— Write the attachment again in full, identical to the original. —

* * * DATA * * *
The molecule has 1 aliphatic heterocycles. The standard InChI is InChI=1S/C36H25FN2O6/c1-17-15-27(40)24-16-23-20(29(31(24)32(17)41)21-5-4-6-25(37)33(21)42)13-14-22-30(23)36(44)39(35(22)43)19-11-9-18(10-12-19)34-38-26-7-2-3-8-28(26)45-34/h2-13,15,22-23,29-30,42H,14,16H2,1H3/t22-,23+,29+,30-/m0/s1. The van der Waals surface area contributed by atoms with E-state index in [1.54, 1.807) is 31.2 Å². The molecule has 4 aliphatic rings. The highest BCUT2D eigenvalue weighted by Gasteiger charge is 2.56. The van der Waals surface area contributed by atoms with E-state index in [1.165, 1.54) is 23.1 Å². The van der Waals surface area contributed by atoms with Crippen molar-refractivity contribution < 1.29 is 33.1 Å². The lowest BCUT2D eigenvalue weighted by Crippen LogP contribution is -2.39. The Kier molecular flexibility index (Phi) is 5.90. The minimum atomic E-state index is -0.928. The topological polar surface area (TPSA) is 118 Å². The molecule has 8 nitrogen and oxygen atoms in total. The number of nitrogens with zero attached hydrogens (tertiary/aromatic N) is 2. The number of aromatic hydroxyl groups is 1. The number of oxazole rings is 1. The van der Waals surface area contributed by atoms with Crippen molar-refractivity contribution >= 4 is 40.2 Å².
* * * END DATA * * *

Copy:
The molecule has 1 aliphatic heterocycles. The standard InChI is InChI=1S/C36H25FN2O6/c1-17-15-27(40)24-16-23-20(29(31(24)32(17)41)21-5-4-6-25(37)33(21)42)13-14-22-30(23)36(44)39(35(22)43)19-11-9-18(10-12-19)34-38-26-7-2-3-8-28(26)45-34/h2-13,15,22-23,29-30,42H,14,16H2,1H3/t22-,23+,29+,30-/m0/s1. The van der Waals surface area contributed by atoms with E-state index in [1.54, 1.807) is 31.2 Å². The molecule has 4 aliphatic rings. The highest BCUT2D eigenvalue weighted by Gasteiger charge is 2.56. The van der Waals surface area contributed by atoms with E-state index in [1.165, 1.54) is 23.1 Å². The van der Waals surface area contributed by atoms with Crippen molar-refractivity contribution < 1.29 is 33.1 Å². The lowest BCUT2D eigenvalue weighted by Crippen LogP contribution is -2.39. The Kier molecular flexibility index (Phi) is 5.90. The minimum atomic E-state index is -0.928. The topological polar surface area (TPSA) is 118 Å². The molecule has 8 nitrogen and oxygen atoms in total. The number of nitrogens with zero attached hydrogens (tertiary/aromatic N) is 2. The number of aromatic hydroxyl groups is 1. The number of oxazole rings is 1. The van der Waals surface area contributed by atoms with Crippen molar-refractivity contribution >= 4 is 40.2 Å².